The WISDM (Wireless Sensor Data Mining) Lab is concerned with collecting the sensor data from smart phones and other modern mobile devices (e.g., tablet computers, music players, etc.) and mining this sensor data for useful knowledge. Currently our efforts are mainly focused on the acclerometer and GPS sensor data from these devices, but in the future we will mine the audio sensors (microphones), image sensors (cameras), light sensors, proximity sensors, temperature sensors, pressure sensors, direction sensors (compasses) and various other sensors that reside on these devices.
Thus far we have successfully addressed the problems of activity recognition and accelerometer-based biometric identification. Our work on activity recognition allows us to recognize many of the physical activities that a smart phone user is performing (walking, jogging, sitting, etc.) based on the user's movements, as measured by the smart phone's tri-axial accelerometer. This work is described in a recent publication and will soon result in the public deployment of our Actitracker service, which will permit a user to track the activities that they or their family perform, via a web-based interface, by downloading our smartphone app. Our work on accelerometer-based biometric identification is also detailed in another publication, which describes how we can identify a user based on his or her acclerometer data. We are in the process of exploring how GPS data can be mined to provide valuable services and have made a lot of progress in this area since the summer of 2012.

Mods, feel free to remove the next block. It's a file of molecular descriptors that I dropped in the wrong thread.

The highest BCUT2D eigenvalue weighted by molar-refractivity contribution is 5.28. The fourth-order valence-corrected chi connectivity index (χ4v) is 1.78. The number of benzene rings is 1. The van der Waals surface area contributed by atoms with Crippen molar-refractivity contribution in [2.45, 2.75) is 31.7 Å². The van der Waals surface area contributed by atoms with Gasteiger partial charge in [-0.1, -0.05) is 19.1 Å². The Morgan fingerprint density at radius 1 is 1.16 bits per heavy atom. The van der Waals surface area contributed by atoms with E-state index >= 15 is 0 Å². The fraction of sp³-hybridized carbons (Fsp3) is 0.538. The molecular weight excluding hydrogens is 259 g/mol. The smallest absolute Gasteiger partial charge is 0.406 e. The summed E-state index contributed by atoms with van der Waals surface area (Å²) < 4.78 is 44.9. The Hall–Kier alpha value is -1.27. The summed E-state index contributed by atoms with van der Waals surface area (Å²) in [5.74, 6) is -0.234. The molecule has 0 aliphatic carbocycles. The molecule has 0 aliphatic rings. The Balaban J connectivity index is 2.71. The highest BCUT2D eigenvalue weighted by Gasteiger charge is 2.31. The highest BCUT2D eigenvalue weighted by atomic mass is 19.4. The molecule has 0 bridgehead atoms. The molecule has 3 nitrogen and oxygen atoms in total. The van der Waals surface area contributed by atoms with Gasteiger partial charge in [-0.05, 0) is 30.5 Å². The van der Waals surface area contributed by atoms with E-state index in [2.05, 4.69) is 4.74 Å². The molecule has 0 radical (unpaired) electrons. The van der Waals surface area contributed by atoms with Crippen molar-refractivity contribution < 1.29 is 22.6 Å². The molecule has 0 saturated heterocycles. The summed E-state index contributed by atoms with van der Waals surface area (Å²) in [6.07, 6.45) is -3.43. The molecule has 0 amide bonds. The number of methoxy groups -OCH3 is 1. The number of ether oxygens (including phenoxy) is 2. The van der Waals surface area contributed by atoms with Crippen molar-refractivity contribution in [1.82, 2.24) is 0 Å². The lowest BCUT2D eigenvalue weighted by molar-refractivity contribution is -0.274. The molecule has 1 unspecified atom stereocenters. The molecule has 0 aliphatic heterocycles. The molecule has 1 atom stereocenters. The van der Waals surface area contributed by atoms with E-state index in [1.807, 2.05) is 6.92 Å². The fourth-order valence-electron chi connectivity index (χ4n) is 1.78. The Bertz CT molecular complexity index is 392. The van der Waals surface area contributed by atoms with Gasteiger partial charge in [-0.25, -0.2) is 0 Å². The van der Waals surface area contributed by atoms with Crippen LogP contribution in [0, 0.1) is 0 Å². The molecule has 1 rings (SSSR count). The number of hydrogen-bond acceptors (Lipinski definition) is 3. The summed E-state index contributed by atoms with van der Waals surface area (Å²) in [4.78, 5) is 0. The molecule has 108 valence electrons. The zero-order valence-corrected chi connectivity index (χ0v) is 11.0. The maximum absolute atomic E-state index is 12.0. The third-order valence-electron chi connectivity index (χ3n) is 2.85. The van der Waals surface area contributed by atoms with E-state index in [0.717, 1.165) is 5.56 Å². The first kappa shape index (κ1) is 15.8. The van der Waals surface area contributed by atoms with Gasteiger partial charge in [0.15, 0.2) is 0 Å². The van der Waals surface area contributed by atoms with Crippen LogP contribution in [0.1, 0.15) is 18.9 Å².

The WISDM Lab is led by Dr. Gary Weiss, a faculty member in the department of Computer and Information Science at Fordham University. The WISDM Lab includes over a dozen members, most of which are Fordham undergraduates. Our project is currently based on the Android platform and Android-based smartphones. This research has been generously supported by Fordham University, Fordham's Rose Hill undergraduate college, and Google Inc.
Join us at one of our meetings! The WISDM Lab usually meets on Mondays in John Mulcahy Hall at Fordham University's Rose Hill Campus. If interested, please contact Dr. Weiss.
This material is based upon work supported by the National Science Foundation under Grant No. 1116124.
We are also funded by a Google Faculty Research Award as well as numerous awards from Fordham University, including Fordham Faculty Research Grants and Fordham Undergraduate Summer Science Intership Awards. For more information on our funding, please visit our funding page.